Artist's depection of the Phoenic Mars Lander approaching the Martian surface.  (Source: NASA)
The Mars-bound craft is working perfectly and is on task for its nearing rendezvous with the little red rock.

NASA's Phoenix Mars Lander, after a short trajectory maneuver, is now on course and schedule for its May 25 landing on the Red Planet. The lander launched aboard a Delta II rocket on August 4, 2007, and will have reached the surface of Mars in just over nine and a half months.

The Phoenix is one of the first ground vehicles for NASA's Mars Exploration Program. It will return valuable data on the climate and geology of Mars, furthering the ultimate goals of determining whether life exists or ever existed on Mars, and returning to us vital knowledge with which to prepare manned expeditions.

Based on data collected by the Mars Odyssey Orbiter, NASA scientists have tentatively chosen what appears to be a safe landing zone for the Phoenix craft. Several factors were key in the choice, including the overall geography of the region and data which suggests water ice lies just below the surface of the large plain at the destination.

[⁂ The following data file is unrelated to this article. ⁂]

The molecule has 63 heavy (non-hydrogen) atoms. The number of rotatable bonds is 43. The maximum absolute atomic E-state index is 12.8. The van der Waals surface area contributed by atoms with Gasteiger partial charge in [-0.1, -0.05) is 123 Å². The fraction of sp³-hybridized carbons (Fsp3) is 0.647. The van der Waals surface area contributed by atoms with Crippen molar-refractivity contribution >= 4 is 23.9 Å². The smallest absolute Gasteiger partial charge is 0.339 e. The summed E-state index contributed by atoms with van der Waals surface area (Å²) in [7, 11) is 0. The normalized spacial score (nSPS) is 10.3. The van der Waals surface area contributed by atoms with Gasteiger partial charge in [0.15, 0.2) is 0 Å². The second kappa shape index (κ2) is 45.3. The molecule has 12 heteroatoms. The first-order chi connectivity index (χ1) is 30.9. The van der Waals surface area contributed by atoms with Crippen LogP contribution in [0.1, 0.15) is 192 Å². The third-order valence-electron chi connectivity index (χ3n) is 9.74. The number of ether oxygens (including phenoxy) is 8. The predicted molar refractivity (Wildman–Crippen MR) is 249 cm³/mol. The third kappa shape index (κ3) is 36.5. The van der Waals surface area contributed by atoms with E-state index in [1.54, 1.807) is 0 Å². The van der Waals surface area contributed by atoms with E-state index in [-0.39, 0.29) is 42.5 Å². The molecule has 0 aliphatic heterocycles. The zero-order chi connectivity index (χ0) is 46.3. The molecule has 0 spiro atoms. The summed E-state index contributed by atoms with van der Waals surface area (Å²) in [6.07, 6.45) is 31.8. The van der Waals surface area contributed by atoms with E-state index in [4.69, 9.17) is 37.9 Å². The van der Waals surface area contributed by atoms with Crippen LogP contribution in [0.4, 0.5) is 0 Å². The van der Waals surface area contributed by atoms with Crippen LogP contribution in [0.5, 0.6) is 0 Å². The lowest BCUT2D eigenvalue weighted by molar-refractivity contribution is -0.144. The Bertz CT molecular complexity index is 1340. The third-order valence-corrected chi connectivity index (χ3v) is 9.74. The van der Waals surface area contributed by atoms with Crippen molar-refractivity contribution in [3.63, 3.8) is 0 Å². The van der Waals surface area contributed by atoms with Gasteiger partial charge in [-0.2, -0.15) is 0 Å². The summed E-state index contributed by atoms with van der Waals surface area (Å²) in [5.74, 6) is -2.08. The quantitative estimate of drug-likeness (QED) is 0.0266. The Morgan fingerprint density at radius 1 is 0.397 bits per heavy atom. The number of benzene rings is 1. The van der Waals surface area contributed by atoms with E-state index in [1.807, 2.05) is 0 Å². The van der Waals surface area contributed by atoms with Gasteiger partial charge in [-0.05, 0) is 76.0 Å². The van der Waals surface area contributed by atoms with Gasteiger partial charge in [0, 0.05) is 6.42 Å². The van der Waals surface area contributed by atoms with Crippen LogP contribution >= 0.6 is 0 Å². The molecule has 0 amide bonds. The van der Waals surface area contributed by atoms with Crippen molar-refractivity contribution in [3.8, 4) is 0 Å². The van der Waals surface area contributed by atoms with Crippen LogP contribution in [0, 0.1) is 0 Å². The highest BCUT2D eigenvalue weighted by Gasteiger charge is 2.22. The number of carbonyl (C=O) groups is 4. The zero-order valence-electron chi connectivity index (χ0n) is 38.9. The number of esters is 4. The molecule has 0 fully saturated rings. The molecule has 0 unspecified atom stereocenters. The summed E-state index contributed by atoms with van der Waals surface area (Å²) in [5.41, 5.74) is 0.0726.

"Our landing area has the largest concentration of ice on Mars outside of the polar caps. If you want to search for a habitable zone in the arctic permafrost, then this is the place to go," explained Peter Smith, the principle investigator for the Phoenix mission.

The proposed landing site is known as "Green Valley," and lies in the planet's northern hemisphere. The lack of large rocks to interfere with the landing and the presence of water ice makes the 62 by 12 mile ellipse targeted area an ideal choice for the mission. Experts will make the final decision on the landing zone after further scrutiny of the area by the Mars Odyssey Orbiter later this month.

The Phoenix project is led by Peter Smith at the University of Arizona, Tuscon, and is a joint project between UA, NASA's Jet Propulsion Laboratory, Lockheed Martin, the Canadian Space Agency, the University of Neuchatel in Switzerland, the universities of Aarhus and Copenhagen in Denmark, the Max Planck Institute in Germany and the Finnish Meteorological Institute.

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